Endangered sea turtles hatched on Brazil’s deserted beaches due to COVID-19 outbreak

Almost 100 critically endangered sea turtles hatched on a deserted beach in Brazil as the country’s coronavirus restrictions prohibit people from gathering on the shore.

Ninety-seven hawksbill sea turtles hatched last Sunday in Paulista, a town in the north-eastern state of Pernambuco.

Government workers were the only people to see the sea turtles emerge. They took photographs of the new-born creatures’ first steps down to the beach and into the Atlantic Ocean.

Local residents have been banned from gathering on Pernambuco’s beaches since last weekend when Paulo Câmara, the state governor, ordered a partial shutdown because of Covid-19.

He urged people to stay indoors to slow the spread of the virus.

Câmara told the Guardian last week that extreme measures were needed in order for Brazil to avoid a crisis on the scale of the one that has taken hold in Europe.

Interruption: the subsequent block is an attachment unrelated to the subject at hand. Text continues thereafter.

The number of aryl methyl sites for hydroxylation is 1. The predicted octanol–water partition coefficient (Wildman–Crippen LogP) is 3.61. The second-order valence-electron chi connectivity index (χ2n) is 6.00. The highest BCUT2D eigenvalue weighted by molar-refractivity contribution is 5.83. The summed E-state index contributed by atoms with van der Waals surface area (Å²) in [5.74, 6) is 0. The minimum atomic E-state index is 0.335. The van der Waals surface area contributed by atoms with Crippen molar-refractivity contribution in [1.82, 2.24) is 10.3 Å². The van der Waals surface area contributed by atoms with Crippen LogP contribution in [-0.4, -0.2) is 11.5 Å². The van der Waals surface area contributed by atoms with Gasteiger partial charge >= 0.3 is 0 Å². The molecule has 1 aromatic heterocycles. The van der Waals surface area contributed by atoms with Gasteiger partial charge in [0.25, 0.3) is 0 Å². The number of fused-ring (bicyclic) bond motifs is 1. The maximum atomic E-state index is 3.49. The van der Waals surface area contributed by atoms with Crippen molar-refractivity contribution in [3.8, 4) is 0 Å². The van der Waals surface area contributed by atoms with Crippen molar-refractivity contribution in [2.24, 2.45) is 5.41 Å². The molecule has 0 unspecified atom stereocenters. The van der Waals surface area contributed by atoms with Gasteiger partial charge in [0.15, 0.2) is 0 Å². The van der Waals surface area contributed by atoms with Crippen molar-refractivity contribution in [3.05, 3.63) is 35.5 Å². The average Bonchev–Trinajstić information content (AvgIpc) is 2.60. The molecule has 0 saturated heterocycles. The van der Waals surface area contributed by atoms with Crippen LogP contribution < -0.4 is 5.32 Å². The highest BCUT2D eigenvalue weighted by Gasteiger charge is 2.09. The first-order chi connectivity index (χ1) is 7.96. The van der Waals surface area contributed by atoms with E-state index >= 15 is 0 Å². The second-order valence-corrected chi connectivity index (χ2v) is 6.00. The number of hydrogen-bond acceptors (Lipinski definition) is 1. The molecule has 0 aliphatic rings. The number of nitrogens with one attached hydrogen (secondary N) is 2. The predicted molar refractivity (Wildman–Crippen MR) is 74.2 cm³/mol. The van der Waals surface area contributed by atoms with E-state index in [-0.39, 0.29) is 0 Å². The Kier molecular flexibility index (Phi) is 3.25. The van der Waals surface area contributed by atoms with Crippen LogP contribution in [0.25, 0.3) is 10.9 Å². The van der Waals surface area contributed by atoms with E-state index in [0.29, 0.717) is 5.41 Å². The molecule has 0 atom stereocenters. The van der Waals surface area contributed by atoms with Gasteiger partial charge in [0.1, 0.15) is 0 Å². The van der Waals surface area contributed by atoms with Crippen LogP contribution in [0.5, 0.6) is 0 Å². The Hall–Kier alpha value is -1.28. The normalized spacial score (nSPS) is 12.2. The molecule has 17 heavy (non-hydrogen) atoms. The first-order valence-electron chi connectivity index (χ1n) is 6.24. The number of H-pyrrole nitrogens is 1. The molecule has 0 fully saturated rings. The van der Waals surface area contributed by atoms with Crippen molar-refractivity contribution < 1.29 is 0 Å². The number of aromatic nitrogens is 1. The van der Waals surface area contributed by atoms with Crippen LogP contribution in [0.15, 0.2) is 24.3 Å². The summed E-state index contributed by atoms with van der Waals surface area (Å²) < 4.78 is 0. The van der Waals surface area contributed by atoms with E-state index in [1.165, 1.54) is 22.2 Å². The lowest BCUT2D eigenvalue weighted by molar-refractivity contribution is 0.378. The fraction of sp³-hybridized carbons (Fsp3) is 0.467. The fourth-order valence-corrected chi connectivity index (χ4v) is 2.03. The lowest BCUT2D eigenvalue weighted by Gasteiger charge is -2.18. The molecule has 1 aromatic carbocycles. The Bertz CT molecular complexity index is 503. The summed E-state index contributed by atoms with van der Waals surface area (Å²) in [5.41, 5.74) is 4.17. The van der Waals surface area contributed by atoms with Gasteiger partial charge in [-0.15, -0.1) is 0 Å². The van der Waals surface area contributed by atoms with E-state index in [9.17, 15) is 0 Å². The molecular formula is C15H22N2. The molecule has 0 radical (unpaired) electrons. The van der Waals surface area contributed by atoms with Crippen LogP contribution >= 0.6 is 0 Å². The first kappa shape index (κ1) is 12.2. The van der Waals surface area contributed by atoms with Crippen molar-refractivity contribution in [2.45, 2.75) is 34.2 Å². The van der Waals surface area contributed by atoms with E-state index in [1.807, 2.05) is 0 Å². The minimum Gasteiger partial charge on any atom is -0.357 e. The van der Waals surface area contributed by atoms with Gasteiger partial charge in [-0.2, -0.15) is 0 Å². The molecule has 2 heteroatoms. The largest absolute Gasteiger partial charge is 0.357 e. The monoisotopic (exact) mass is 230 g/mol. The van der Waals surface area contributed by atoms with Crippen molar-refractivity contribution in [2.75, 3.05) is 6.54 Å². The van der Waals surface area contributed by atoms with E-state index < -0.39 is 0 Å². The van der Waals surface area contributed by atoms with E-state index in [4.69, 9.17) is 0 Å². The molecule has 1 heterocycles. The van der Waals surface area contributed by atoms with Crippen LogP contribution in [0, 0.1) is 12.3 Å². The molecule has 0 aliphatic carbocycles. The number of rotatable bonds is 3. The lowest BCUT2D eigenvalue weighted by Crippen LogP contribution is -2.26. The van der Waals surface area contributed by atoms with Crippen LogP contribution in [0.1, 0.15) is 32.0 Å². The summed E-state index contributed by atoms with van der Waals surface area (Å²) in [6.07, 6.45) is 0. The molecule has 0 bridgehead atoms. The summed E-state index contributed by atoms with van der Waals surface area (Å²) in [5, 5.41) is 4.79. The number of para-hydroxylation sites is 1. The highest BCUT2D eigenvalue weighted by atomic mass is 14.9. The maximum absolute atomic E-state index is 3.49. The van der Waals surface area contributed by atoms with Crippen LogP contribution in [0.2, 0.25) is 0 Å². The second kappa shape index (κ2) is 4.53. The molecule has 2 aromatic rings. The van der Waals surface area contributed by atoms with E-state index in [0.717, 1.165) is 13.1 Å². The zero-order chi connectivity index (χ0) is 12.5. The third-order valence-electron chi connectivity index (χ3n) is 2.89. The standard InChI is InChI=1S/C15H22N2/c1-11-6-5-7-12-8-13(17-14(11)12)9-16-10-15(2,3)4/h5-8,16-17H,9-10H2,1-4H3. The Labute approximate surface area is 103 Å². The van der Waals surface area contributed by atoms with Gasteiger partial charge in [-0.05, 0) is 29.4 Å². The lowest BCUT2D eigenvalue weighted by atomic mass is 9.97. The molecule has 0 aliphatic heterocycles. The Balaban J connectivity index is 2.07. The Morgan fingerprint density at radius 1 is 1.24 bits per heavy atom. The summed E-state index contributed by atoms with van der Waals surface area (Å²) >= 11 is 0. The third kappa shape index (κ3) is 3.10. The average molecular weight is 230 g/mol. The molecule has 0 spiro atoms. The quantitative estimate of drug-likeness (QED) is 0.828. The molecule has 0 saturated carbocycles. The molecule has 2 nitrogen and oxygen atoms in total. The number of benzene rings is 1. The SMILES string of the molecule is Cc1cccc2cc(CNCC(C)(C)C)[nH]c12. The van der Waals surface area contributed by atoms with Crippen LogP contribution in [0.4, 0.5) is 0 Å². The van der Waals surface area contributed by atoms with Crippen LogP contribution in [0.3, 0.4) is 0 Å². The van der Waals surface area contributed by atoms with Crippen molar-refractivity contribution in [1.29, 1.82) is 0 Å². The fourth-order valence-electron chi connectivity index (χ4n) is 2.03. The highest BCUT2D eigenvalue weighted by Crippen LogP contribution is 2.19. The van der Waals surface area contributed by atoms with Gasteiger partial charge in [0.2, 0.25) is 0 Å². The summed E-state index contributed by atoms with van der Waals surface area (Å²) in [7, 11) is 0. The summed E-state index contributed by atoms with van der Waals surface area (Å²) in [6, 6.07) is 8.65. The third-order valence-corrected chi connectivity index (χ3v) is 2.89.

“Only isolation will stop the curve growing at the speed it is growing in other places,” he said.

Câmara said Pernambuco’s government was racing against time to make hospital beds available for patients.

“All of our efforts are now geared towards delaying its profileration… when this curve grows, and it will grow, we are as ready as we possibly can be to care for people,” he said.

Pernambuco, which has a population of nine million, has recorded five Covid-19 deaths and more than 60 cases of the virus.

Câmara said he hoped the coronavirus restrictions could eventually be relaxed in his state – but added that they are necessary at the moment.

They can grow up to 110cm in length, weigh 85kg and owe their Portuguese name, which translates as “comb turtles”, to the fact that their shells were once widely used to make combs and frames for glasses.

The turtle’s English name comes from its narrow, pointed beak, according to the WWF.

Paulista’s environmental secretary, Roberto Couto, said the town was home to four of the five types of turtle found along Brazil’s coastline: the hawksbill, the green sea turtle, the olive ridley turtle and the loggerhead turtle. More than 300 turtles have hatched there this year.

Source: Standart.co.uk

Leave a Reply